My deepest condolences to Don's partner David, Family, and Friends and to the AOSS Department for the loss. I can safely say that Don was one of the greatest influences on my professional life.
I was TA for his Weather and Climate course taught to non-AOS students. Every morning I would take the first morning bus from Central to SPRL on North Campus to put together a morning weather briefing for the class. This was quite a task in the days of wet-paper fax charts and a teletype. Don would arrive blurry eyed around 0745 to pick me up, and then we would race (quite literally in his MG dodging the morning rush hour traffic around the Medical School) down to the East Engineering Bldg on central campus to arrive JUST in time for the 0800 class. Not once did he have a bad thing to say about my weather briefings. Always supportive, constructive, and thoughtful.
When the quieter times of summer came, Don didn't stop thinking of challenges for his students. He was always active in finding special projects such as the Battle Creek Hot Air Balloon Festival or Port Huron to Mac Race which would give an opportunity to expose us to real world weather, working conditions, and customer expectations. For the Balloons, we would be at the airport at 0400 - such is the requirement in a real-world forecasting experience. Don thought nothing of putting one of us young, inexperienced, wannabe weather forecasters up in front of 300 caffine-deprived and impatient balloon pilots/crew to explain how long a weather delay was going to last. No matter how tense ans stressful some of this work could be - after all peoples lives were on the line - Don was always ready with a smile, a joke, and a laugh.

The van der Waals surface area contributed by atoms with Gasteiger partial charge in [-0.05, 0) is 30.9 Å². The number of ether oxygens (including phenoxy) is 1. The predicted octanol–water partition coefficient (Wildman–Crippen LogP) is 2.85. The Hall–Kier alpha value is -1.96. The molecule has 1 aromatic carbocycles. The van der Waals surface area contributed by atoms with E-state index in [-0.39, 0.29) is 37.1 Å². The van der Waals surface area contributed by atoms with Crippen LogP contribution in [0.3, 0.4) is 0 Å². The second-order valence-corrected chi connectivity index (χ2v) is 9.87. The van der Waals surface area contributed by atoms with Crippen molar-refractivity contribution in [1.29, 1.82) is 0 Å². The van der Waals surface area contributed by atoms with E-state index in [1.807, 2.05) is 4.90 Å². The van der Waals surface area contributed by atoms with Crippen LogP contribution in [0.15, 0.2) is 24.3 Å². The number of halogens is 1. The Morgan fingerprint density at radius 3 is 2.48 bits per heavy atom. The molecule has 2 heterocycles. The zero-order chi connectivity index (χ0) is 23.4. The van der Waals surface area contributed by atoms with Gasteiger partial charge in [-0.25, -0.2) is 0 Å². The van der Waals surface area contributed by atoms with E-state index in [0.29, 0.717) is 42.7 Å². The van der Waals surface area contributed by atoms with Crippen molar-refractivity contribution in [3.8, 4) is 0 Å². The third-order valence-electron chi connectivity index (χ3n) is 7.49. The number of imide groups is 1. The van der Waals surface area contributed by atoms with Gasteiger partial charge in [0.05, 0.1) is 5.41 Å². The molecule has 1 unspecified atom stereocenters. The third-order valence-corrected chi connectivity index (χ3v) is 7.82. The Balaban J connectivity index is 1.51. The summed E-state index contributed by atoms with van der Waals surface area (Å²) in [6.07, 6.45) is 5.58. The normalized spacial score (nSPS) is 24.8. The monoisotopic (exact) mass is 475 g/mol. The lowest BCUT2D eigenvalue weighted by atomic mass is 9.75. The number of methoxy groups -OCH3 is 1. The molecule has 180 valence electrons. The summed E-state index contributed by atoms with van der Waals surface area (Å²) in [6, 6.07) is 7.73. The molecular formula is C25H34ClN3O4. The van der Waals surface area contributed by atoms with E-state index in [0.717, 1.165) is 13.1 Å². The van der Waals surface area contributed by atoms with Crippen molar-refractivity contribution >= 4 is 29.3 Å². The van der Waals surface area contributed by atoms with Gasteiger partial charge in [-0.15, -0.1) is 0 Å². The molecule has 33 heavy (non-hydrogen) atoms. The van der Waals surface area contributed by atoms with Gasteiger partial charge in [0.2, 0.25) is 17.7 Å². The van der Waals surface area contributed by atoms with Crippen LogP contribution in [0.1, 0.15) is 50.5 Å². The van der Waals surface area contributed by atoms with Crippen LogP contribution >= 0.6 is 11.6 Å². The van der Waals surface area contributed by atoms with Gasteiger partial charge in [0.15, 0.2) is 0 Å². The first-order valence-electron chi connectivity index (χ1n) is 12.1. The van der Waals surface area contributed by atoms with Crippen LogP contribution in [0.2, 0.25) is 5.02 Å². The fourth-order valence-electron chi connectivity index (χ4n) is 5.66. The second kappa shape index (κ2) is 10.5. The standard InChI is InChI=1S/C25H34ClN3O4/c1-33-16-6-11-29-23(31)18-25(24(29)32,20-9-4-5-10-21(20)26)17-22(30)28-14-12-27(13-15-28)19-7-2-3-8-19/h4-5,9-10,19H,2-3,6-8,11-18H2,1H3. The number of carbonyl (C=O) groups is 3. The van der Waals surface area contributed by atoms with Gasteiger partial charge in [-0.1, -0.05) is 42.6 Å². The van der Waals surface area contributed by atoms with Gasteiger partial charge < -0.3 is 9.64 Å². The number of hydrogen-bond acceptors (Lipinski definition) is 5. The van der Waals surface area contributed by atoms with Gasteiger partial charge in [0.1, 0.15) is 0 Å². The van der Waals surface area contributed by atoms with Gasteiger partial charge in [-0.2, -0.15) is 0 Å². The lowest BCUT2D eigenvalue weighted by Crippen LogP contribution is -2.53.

With Don's careful and supportive mentoring, I learned to apply the abstract learned in the classroom to the reality of weather in the field. Having interviewed hundreds of forecaster job candidates in my professional life, I can tell you this is something very few schools teach.
Finally, it is Don who put me on my career path as a weather forecaster for some of the world's best sailors. He introduced me to a former student (Lee Davis) who hired me to work at the America's Cup in Fremantle, Australia in 1986-87. After successfully helping the team bring The Cup back to the States, my career path was established, and I've been lucky enough to be very successful in that line of work ever since using not only the meteorology that Don taught, but also the work ethic he instilled.
Thank you, Don. Your legacy lives on with me and your many thankful students.